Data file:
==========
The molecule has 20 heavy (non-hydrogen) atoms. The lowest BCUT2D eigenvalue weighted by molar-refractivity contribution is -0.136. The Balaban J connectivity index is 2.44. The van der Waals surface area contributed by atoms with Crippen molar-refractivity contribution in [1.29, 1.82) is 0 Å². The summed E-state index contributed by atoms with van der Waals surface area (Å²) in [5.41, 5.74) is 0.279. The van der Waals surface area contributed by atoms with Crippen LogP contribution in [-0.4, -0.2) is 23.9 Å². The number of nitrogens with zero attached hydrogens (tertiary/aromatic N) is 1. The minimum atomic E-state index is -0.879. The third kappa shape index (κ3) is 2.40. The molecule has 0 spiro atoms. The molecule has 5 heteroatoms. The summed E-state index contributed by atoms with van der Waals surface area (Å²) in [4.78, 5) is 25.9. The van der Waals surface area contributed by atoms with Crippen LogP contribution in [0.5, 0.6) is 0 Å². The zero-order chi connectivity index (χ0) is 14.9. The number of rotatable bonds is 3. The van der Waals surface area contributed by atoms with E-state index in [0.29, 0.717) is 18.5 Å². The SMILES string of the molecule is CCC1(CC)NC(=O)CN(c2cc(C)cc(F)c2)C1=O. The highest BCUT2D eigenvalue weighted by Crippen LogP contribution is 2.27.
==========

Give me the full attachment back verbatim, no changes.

The molecule has 20 heavy (non-hydrogen) atoms. The lowest BCUT2D eigenvalue weighted by molar-refractivity contribution is -0.136. The Balaban J connectivity index is 2.44. The van der Waals surface area contributed by atoms with Crippen molar-refractivity contribution in [1.29, 1.82) is 0 Å². The summed E-state index contributed by atoms with van der Waals surface area (Å²) in [5.41, 5.74) is 0.279. The van der Waals surface area contributed by atoms with Crippen LogP contribution in [-0.4, -0.2) is 23.9 Å². The number of nitrogens with zero attached hydrogens (tertiary/aromatic N) is 1. The minimum atomic E-state index is -0.879. The third kappa shape index (κ3) is 2.40. The molecule has 0 spiro atoms. The molecule has 5 heteroatoms. The summed E-state index contributed by atoms with van der Waals surface area (Å²) in [4.78, 5) is 25.9. The van der Waals surface area contributed by atoms with Crippen LogP contribution in [0.5, 0.6) is 0 Å². The zero-order chi connectivity index (χ0) is 14.9. The number of rotatable bonds is 3. The van der Waals surface area contributed by atoms with E-state index in [0.29, 0.717) is 18.5 Å². The SMILES string of the molecule is CCC1(CC)NC(=O)CN(c2cc(C)cc(F)c2)C1=O. The highest BCUT2D eigenvalue weighted by Crippen LogP contribution is 2.27.